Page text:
Michael Whiteman-Jones! Welcome and thanks kindly for meeting me here in my virtual café and for being the first to volunteer. I’m so pleased we finally were able to connect. Since we connected on Facebook of all places, we’ve bantered about our shared passion for writing. I wondered recently if there was a difference between passion and obsession. Maybe? Definitely something to explore one day. Regardless writing about writing and reading about other writer’s processes is fascinating to me.
Only a fiery Latina like you could lure me into a cafe, Brenda. Cafes are places where people congregate to drink hot tea and coffee. I’ve never understood the leather-armchair-and-buttered-bagel crowd. I like my beverages—tea, Coke, and Gin & Tonic—iced. I’m not going to sit and write while I mellow out to the sounds of Keb Mo or Jack Johnson and the clickety-clatter of other aspiring authors cranking out their latest Tweener novels on their MacBooks, either. There’s an old diner near my house where you can get a Coke with crushed ice and a greasy green-chile cheeseburger for about $6, roughly half the cost of a vente grande peppermint mocha espresso crème fraîche at Starbucks. The waitresses there will swat you in the face if you give them any trouble, and that’s more my style. That said, it smells good in here, and you look lovely. *purrs* Thank you for having me as your first guest, it’s an honor I truly don’t deserve. I’ll do my best to be polite, but I should warn you that only about half of what I’m about to say is true, and I won’t tell you tell you which half. I feel I have a personal and professional obligation to remain obscure and confusing.
I understand you’re not a morning person, ‘Too Many Mornings’, is a clever name for a blog. I’m not a fan of Dylan’s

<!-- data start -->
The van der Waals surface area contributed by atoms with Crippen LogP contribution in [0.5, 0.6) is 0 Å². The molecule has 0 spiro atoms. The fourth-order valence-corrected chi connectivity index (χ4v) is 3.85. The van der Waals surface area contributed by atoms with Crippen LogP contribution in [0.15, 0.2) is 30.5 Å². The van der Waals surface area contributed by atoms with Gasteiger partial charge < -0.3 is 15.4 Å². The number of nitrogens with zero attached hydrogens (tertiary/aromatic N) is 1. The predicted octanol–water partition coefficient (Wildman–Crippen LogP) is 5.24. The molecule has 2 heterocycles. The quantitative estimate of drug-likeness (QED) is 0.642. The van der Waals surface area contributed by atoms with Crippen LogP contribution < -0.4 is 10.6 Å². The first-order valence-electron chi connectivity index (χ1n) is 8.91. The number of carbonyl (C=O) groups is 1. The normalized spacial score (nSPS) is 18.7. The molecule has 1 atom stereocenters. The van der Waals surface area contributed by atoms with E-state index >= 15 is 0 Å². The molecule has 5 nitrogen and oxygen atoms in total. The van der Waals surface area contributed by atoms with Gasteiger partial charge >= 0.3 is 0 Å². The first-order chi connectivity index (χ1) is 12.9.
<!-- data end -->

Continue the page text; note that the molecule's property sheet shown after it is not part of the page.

voice, but he is a poet when it comes to lyrics. He has a recognizable style. What would your words say about you?
I started my blog because I desperately needed to write after taking a long break from writing. I had enjoyed a lucrative career as a journalist, photojournalist and freelance writer for a couple of decades. Wrote thousands of articles and one or two short books for local and national magazines about everything from banking and nutrition to tantric sex and disability rights.
Did I mention tantric sex? Interesting practice, that.
Anyway, at a pivotal moment in my life, after nearly 20 years as a journalist, I was contacted by an agent who landed me a book-publishing contract at Putnam Press with a year’s advance salary. Every author’s dream, right? But I was burned out, and turned him down—he literally screamed at me for that—and then I stopped writing all together. Barely wrote an email for 13 years. One day about five or six years ago I woke up and felt like I needed to write again, not as a journalist, but for myself. I don’t know why, it simply bubbled up inside me like methane gas at the La Brea Tar Pits. Blogging was trendy then—it’s all but dead now—and I named the blog after Dylan’s song, One Too Many Mornings. I idolize Dylan and liked the title because I hate mornings, and some days feel I’ve had enough of them. I’ve since posted some 300,000 words on the blog, received about 1 million unique hits, and made some dear friends who seem to share some of my same mental-health issues.